February 24, 2010Allen Shawn's Concerto Explores Violin's Personality
Rochester, NY – The second RPO-commissioned world premiere in almost as many months debuts with RPO Concertmaster Juliana Athayde (The Caroline W. Gannett & Clayla Ward Chair) performing Allen Shawn’s Violin Concerto, conducted by Music Director Christopher Seaman, and commissioned by Ron and Donna Fielding for the RPO and Ms. Athayde. Mr. Shawn is scheduled to be in attendance for both performances on Thursday, March 11 at 7:30 pm and Saturday, March 13 at 8:00 pm at Kodak Hall at Eastman Theatre. Bookending the concert are two atypically melancholy waltzes by Sibelius and Ravel, with Mendelssohn’s Symphony No. 5 “Reformation,” adding a romantic luster to the evening. Christopher Seaman hosts the First Niagara Pre-concert Chat one hour prior to concert start both evenings.
New York City-born composer Allen Shawn grew up hearing his brother play the violin, and first learned to love the instrument by reading through the classical repertoire with him and writing pieces for them to play together. “Although I am a pianist myself, I can’t help thinking of the violin and its repertoire as something close to the very soul of music,” Shawn remarked. The composer describes his violin concerto as “a singing, lyrical piece,” with the first movement beginning with a “wisp of an orchestral idea” heard again in the third and fourth movements. A long, melodic line is followed by an agitated central section, and closing with the original lyrical music. Trumpets, silent in the first movement, introduce the “fast and angular” second movement. “Movement three is elegiac and intimate,” continues Shawn. “The concerto was composed shortly after I had written three piano Elegies, and the tone of loss struck by this movement resembles that of the elegies.” The final movement is primarily “buoyant and joyful, balancing contrasting ideas in a spirit of energetic play,” which include suggestions of “baroque counterpoint, jazzy dance rhythms, and a waltz episode.”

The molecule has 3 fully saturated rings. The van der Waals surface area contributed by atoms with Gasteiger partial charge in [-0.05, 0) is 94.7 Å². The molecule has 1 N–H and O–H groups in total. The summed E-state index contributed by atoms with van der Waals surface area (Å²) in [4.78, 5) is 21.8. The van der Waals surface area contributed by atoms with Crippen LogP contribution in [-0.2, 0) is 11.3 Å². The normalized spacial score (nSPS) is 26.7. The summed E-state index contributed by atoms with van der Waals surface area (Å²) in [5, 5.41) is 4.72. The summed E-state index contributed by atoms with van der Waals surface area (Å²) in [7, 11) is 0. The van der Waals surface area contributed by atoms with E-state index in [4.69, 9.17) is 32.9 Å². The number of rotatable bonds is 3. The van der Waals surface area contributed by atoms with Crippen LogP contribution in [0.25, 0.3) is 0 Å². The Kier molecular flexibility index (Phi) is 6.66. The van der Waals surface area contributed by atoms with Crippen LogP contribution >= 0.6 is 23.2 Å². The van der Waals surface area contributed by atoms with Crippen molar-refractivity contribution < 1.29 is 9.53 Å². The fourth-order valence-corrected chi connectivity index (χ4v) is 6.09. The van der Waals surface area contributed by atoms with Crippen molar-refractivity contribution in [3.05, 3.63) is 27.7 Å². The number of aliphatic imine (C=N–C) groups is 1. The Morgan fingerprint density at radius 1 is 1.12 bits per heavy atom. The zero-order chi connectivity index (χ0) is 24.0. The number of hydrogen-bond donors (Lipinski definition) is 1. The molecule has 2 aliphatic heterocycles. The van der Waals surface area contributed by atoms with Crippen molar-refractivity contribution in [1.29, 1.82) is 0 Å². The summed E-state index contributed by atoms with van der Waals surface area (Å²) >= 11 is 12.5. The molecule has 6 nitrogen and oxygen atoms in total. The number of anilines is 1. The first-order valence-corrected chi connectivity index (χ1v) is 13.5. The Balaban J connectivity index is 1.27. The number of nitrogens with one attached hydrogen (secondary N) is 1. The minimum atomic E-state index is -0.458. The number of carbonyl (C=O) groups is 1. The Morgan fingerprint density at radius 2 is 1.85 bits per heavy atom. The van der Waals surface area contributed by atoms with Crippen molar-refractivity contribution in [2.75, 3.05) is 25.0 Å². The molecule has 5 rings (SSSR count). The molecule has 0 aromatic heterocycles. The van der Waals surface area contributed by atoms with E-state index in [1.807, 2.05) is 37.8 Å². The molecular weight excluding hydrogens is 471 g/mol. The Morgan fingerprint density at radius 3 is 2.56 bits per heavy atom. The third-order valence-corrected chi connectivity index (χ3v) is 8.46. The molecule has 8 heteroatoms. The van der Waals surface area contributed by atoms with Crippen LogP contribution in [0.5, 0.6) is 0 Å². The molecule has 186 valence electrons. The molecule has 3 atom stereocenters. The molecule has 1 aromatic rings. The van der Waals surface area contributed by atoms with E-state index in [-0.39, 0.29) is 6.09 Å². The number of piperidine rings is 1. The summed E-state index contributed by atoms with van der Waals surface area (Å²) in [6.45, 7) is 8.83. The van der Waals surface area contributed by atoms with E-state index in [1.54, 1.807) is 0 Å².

Juliana Athyade has been RPO Concertmaster since 2005, having previously held the same position with the Canton and Plymouth symphonies. She has performed as guest concertmaster with the Houston Symphony and National Arts Centre Orchestra, and has performed both nationally and internationally with the Cleveland Orchestra. For many years Ms. Athayde was a fellow at the Aspen Music Festival and received the prestigious Dorothy DeLay fellowship in 2004. In addition to her numerous RPO solo appearances, Ms. Athayde also has performed with the Asheville, Canton, Diablo, Flint, Mid-Texas, New Bedford, Palo Alto, Plymouth, and Wyoming symphony orchestras. A nativeof the San Francisco Bay Area, Ms. Athayde made her solo debut at the age of 16 performing with the San Francisco Symphony. In 1998, she led the world-renowned San Francisco Symphony Youth Orchestra in performances at Paris’ Cite de la Musique, Leipzig’s Gewandhaus and Amsterdam’s Concertgebouw. A passionate educator, Ms. Athayde is an Assistant Professor (part-time) of violin pedagogy at the Eastman School of Music, and travels the country giving master classes. Ms. Athayde spends her summers performing with her husband—RPO Principal Oboe Erik Behr—at San Diego’s Mainly Mozart Festival as well as the Sun Valley Summer Symphony in Idaho.
The “waltz” theme plays out in Sibelius’ “Valse Triste,” opening the concert with an unusually mysterious, haunting quality. What follows is Mendelssohn’s magnificent Fifth Symphony “Reformation,” written for the 300th anniversary of the Augsberg Confession, the central statement of faith of the Lutheran Church, Mendelssohn’s own adopted religion. The serious introduction leads into a powerful, heroic, main section. The light, playful, second movement is reminiscent of the composer’s Midsummer Night’s Dream. The slow third movement is a prayer-like song without words. The fourth and final movement follows without a break, and begins with the famous Marin Luther hymn, “A Might Fortress is Our God.”
Closing the concert is Ravel’s La Valse, referred to by Seaman as “a wonderful, impressionistic picture in music, beginning with dancers emerging from the mist, and ending with wild abandonment.”
Tickets for these performances are $20-$60, with $75 box seats, available online 24/7 at www.rpo.org; by phone (454-2100); in-person from the RPO Box Office, 108 East Avenue, 10:00 am-5:00 pm, Monday-Saturday (non-concert Saturdays, 10:00 am-3:00 pm); and seven days a week at area Wegmans. A convenience fee may apply. The Philharmonics Series is sponsored by the Eastman Kodak Company and Bausch & Lomb. This concert is sponsored by Zimmer Sales and Service; Juliana Athayde’s appearance is made possible by Ron and Donna Fielding.
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